I thought these were cycling shoes! Gah!

    Still waterproof shoes should good but I can imagine these must get pretty sweaty, will be interesting to see the reviews.

    Full length mud guards go a long way to keeping your feet dry on a bike as most of the time your shoes get soaked from spray. The other ball ache is the rain running down the shin and into the shoe soaking the socks .

    Water will always find a way.

  3. barton 11/10/2013 at 8:02 pm #

    A very- VERY!! – expensive option I acquired last year (ex-boyfriend bought them, hated them, gave them to me – thank God he has small feet and/or I have large feet) are quite great with the waterproofing, but are not for the English climate – possibly not for Scotland either:

    in my experience, completely waterproof (went through ice last year and feet stayed dry), but also really, really, really warm (the 0 to -25 is F, so the C rating is -4C to -18C). I don’t actually put them on until 7F/-13C if going out longer than 20 minutes. As a result, I haven’t had any sweating issues, but just really cozy feet.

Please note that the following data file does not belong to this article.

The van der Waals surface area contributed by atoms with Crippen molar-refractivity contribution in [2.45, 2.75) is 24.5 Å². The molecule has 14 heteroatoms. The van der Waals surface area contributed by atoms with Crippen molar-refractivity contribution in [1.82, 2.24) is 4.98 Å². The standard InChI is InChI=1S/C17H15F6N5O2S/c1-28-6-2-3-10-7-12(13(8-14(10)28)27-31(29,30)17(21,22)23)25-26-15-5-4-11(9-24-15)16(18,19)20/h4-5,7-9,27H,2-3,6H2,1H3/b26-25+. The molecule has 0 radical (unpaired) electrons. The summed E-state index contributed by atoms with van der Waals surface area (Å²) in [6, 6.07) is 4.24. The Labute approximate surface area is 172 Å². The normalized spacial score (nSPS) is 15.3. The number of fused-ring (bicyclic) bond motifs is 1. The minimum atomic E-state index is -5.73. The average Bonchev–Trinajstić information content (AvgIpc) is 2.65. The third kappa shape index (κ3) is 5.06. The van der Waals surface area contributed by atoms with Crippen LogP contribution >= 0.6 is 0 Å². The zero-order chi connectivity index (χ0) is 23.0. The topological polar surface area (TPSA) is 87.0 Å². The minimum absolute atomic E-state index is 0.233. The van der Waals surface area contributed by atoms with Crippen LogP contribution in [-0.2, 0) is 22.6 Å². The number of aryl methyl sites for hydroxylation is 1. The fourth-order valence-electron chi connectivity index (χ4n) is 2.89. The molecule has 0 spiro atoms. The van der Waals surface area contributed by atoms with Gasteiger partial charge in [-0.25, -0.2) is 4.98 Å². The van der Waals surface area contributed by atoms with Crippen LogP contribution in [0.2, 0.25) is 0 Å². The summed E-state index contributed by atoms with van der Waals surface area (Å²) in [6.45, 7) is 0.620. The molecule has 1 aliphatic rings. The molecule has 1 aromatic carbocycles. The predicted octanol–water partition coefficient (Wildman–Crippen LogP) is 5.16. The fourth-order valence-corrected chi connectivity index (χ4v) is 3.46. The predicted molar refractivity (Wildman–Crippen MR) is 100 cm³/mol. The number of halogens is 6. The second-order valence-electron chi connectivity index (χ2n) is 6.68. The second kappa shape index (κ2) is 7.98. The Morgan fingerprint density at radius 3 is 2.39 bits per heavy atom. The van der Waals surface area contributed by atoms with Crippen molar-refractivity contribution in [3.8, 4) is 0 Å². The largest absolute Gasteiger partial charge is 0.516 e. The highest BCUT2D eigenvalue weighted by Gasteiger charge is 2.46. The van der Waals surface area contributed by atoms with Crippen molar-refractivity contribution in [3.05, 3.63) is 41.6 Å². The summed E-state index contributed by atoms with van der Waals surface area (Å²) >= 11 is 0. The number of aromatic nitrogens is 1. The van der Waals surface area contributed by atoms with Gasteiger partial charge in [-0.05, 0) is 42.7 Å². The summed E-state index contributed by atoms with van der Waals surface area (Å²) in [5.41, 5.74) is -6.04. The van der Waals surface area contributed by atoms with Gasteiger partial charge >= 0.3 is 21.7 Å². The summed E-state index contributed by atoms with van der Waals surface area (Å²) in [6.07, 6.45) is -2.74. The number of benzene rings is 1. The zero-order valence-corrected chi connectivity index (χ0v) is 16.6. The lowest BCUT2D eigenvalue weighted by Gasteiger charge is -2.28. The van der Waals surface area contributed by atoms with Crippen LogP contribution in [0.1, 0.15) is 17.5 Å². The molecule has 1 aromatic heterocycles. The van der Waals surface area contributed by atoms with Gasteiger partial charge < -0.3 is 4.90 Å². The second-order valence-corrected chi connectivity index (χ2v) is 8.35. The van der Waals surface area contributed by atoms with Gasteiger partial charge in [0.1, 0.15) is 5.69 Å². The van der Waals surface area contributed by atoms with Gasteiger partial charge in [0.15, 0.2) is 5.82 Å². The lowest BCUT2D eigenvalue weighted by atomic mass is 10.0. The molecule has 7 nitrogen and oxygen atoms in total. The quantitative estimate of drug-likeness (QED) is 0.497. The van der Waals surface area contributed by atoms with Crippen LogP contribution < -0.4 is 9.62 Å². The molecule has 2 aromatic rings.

4. Jane 11/10/2013 at 8:24 pm #

    I have a pair of geox and was using them for my cycling commute. They are nice shoes, good looking and comfortable. They can slip off the pedals when it’s a bit damp because they have very little grip. As for the waterproofness, they were fine until one very wet night. The sort of night when it’s teaming cats and dogs. On that night there was so much water splashing up & coming down I got completely soaked, from head to toe including my shoes (which took a week to dry out). So, sorry but they aren’t as waterproof as you might think. My Ortleib panniers however were fantastic & all my work things arrived home nice & dry

    • Andreas 12/10/2013 at 1:26 pm #

      Thanks Jane – excellent feedback – perhaps GEOX will be listening and will come up with something that has a better grip for us cyclists 🙂

  5. AP 12/10/2013 at 12:45 am #